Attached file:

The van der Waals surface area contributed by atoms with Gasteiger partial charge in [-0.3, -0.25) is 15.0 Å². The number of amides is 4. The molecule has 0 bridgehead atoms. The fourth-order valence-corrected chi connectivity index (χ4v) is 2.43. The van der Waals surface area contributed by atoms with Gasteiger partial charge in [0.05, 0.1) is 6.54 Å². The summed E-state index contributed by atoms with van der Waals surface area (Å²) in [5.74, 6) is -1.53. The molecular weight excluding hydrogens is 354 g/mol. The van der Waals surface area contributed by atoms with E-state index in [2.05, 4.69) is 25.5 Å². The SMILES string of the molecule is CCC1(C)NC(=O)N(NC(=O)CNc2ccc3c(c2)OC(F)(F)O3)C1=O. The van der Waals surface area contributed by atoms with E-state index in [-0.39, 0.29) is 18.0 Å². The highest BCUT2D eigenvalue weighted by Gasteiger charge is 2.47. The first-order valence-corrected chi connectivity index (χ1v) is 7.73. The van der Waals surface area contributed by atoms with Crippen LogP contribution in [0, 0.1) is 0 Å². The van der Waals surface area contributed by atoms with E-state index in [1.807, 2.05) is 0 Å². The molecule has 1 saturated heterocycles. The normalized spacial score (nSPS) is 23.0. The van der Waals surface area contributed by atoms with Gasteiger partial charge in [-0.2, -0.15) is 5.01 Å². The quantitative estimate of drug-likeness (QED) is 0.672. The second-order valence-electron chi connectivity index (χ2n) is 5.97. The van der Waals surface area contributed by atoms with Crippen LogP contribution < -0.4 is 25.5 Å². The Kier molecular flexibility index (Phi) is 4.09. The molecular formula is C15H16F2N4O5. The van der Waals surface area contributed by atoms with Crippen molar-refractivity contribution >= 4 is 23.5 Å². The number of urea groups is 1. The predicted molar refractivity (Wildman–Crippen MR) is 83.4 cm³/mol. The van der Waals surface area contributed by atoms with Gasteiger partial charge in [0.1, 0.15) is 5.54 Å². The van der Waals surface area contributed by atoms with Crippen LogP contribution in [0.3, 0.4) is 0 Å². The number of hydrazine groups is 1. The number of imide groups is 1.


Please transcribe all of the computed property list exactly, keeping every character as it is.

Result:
The van der Waals surface area contributed by atoms with Gasteiger partial charge in [-0.3, -0.25) is 15.0 Å². The number of amides is 4. The molecule has 0 bridgehead atoms. The fourth-order valence-corrected chi connectivity index (χ4v) is 2.43. The van der Waals surface area contributed by atoms with Gasteiger partial charge in [0.05, 0.1) is 6.54 Å². The summed E-state index contributed by atoms with van der Waals surface area (Å²) in [5.74, 6) is -1.53. The molecular weight excluding hydrogens is 354 g/mol. The van der Waals surface area contributed by atoms with E-state index in [2.05, 4.69) is 25.5 Å². The SMILES string of the molecule is CCC1(C)NC(=O)N(NC(=O)CNc2ccc3c(c2)OC(F)(F)O3)C1=O. The van der Waals surface area contributed by atoms with E-state index in [-0.39, 0.29) is 18.0 Å². The highest BCUT2D eigenvalue weighted by Gasteiger charge is 2.47. The first-order valence-corrected chi connectivity index (χ1v) is 7.73. The van der Waals surface area contributed by atoms with Crippen LogP contribution in [0, 0.1) is 0 Å². The van der Waals surface area contributed by atoms with E-state index in [1.807, 2.05) is 0 Å². The molecule has 1 saturated heterocycles. The normalized spacial score (nSPS) is 23.0. The van der Waals surface area contributed by atoms with Gasteiger partial charge in [-0.2, -0.15) is 5.01 Å². The quantitative estimate of drug-likeness (QED) is 0.672. The second-order valence-electron chi connectivity index (χ2n) is 5.97. The van der Waals surface area contributed by atoms with Crippen LogP contribution < -0.4 is 25.5 Å². The Kier molecular flexibility index (Phi) is 4.09. The molecular formula is C15H16F2N4O5. The van der Waals surface area contributed by atoms with Crippen molar-refractivity contribution >= 4 is 23.5 Å². The number of urea groups is 1. The predicted molar refractivity (Wildman–Crippen MR) is 83.4 cm³/mol. The van der Waals surface area contributed by atoms with Gasteiger partial charge in [0.1, 0.15) is 5.54 Å². The van der Waals surface area contributed by atoms with Crippen LogP contribution in [0.3, 0.4) is 0 Å². The number of hydrazine groups is 1. The number of imide groups is 1.